During Minnie Ripperton's early career (just after she was a member of the Gems and just before Rotary Connection) she cut this one off single under the pseudonym Andrea Davis with legendary Chicago producer Billy Davis. Minnie's career began at a very young age (she joined the Gems at age 15, and was 16 when the Gems cut the backing vocals on Fontella Bass' "Rescue Me") and tragically her life ended far too young as well, dying of cancer at age 31.
This record is a fine example of her powerful voice, and also another testament to the magic of Chicago soul.
ANDREA DAVIS - YOU GAVE ME SOUL
Sunday, September 11, 2011
Here's my set from the wedding. Short and sweet. Lots of planning went into the song choices; definitely some that are very important messages to my bride, and a few that are simply perennial "jump on the dance floor and throw down" jams. The setlist is included in the zip file.
THE GROOM'S SET
Friday, September 9, 2011
Wedding day, and I feel like the luckiest guy alive!
I can think of no better song to post today other than this classic tune.
The Platters morphed from their doo-wop origins into a classy soul group that waxed some excellent sides in the mid 60's, although the road was a rocky one to say the least. The group saw a massive amount of personnel changes since their beginnings in 1953 (just as most long running vocal groups experience), and by the time of this release the only original member of the group was Herb Reed. Nonetheless, the Platters (whoever they were at the time) morphed nicely into the soul sounds of the mid 60's.
THE PLATTERS - WITH THIS RING
Thursday, September 8, 2011
Since tomorrow is the day that my Angeline & I tie the knot, this is the perfect opportunity to post this charming song in tribute to her. I often think about how fortunate I am to have a lady in my life that understands who I am, and supports my eccentricities (such as record fanaticism).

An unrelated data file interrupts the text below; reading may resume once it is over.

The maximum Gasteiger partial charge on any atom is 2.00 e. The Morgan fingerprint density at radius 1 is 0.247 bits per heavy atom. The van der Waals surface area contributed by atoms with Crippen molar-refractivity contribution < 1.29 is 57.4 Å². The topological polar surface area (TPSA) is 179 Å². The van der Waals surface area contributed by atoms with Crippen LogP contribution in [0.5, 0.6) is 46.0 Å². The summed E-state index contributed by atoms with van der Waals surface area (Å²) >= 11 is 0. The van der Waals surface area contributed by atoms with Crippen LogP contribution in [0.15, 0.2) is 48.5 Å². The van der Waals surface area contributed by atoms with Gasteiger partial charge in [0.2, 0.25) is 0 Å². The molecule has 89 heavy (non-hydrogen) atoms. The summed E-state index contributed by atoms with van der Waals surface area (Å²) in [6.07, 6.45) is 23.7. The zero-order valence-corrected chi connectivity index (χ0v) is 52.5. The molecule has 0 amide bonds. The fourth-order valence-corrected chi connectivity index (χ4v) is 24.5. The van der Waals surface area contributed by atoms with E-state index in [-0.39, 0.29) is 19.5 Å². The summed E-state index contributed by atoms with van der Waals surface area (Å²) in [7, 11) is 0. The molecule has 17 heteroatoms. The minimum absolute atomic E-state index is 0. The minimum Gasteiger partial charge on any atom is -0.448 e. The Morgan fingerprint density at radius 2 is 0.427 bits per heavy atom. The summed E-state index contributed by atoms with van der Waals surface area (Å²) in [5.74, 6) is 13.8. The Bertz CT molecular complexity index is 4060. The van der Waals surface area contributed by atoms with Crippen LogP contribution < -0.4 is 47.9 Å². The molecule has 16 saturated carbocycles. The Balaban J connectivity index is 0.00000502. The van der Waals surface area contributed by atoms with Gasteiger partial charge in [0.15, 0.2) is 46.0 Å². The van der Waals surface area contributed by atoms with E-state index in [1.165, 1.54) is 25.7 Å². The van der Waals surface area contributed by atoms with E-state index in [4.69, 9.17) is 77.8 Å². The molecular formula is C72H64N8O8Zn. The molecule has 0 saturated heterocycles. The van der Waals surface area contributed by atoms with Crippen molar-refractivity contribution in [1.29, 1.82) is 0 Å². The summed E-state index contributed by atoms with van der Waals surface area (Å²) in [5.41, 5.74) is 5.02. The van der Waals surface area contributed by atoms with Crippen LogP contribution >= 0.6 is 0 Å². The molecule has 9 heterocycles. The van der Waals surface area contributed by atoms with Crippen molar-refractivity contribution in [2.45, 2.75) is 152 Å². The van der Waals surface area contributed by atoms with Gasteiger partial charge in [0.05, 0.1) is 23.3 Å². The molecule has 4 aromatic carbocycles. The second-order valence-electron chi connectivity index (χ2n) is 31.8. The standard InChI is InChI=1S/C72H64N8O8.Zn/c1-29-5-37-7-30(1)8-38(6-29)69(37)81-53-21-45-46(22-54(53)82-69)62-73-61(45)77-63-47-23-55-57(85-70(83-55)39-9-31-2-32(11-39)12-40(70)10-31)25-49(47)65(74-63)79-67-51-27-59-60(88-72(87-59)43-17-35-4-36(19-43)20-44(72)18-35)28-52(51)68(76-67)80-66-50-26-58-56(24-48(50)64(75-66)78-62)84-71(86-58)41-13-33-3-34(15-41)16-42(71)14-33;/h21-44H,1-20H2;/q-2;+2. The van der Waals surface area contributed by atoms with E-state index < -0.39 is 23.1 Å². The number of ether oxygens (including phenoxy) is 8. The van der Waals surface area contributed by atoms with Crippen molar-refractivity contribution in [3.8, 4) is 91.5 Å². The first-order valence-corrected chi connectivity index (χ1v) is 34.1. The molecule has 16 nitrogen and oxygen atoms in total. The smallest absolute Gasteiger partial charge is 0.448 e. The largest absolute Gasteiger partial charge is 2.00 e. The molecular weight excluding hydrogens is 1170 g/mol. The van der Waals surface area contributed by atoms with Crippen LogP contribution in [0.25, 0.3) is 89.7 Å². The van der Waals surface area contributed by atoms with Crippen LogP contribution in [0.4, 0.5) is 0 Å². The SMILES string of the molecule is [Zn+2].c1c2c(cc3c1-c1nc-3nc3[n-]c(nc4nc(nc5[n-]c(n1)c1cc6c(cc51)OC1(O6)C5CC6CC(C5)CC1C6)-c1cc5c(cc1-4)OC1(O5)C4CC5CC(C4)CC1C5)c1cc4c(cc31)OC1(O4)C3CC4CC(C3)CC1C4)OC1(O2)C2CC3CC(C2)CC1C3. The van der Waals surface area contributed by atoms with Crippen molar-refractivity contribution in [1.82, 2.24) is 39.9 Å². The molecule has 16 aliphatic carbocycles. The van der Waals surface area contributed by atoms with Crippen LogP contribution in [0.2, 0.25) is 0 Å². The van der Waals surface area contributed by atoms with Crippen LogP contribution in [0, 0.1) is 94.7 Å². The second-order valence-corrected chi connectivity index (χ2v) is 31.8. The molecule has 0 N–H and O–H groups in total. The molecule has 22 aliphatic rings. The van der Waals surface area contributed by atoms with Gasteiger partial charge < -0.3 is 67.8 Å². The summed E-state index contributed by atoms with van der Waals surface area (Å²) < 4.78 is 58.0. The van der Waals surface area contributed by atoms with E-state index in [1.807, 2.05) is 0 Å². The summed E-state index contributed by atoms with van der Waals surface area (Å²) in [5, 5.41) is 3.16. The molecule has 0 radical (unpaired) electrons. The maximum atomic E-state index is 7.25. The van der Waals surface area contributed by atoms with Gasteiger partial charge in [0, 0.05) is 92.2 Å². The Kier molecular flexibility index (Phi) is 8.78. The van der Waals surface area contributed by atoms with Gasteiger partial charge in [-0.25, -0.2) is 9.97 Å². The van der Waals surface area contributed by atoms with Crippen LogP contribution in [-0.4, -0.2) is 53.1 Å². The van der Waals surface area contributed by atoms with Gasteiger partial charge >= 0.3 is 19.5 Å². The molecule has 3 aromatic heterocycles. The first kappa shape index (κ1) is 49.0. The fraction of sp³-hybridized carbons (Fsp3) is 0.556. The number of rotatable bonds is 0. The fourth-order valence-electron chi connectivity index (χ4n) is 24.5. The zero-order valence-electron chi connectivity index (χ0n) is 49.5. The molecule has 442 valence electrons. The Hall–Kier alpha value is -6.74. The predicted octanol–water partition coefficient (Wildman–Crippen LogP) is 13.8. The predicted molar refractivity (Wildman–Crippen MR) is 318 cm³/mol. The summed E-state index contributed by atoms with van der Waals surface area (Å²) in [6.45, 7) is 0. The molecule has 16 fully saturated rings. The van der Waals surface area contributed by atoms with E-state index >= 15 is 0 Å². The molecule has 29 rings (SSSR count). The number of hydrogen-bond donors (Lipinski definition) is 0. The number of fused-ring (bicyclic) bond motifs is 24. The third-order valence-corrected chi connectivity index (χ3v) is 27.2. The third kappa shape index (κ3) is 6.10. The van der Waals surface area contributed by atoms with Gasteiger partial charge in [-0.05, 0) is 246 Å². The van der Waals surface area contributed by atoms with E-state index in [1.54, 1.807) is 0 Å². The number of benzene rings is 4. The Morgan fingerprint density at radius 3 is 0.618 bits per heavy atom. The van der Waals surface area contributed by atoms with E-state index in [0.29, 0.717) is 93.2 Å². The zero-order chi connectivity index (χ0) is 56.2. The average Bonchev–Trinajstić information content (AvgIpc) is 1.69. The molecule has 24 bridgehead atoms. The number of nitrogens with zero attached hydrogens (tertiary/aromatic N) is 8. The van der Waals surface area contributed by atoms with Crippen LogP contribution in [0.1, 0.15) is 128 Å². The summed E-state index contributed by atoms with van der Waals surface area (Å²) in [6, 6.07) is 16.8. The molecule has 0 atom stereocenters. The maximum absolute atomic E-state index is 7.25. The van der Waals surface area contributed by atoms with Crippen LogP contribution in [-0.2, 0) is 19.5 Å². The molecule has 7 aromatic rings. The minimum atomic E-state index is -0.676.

We're throwing a reception tomorrow night that some of my good pals (and myself) who DJ will be spinning the music, so it's gonna be a gas, gas, gas.
As for the Warm Sounds? They were a UK duo (Barry Husband and Danny Gerrard) who sang the harmonies and both played guitar. They released one single each on two of England's most important labels (Immediate and Deram). Husband later went on to be part of Donovan's Open Road band.
(Angeline & Derek)
WARM SOUNDS - ANGELINE
Wednesday, September 7, 2011
New Orleans arranger/ musician/ producer Wardell Quezergue has passed away; Wardell was active in music up until the end. I can think of no better way to go.
Wardell has worked with many artists, too numerous to mention (including The Pointer Sisters on "Send Him Back", an entry here a few weeks back). My personal favorite work of Mr Q's is with Willie Tee. These fellows waxed some stunning records together, such as the immortal "Teasin' You" and "Thank You John" (both past 45's of the day). Today's selection is the b-side to "Thank You John" and in a gorgeous way it shows the way that these fellows were able to combine NOLA jazz with soul and create something completely otherworldly.
While Wardell and Willie Tee may both be gone from this place, there music will live on. And on.
Don't be a square: DIG QUEZERGUE!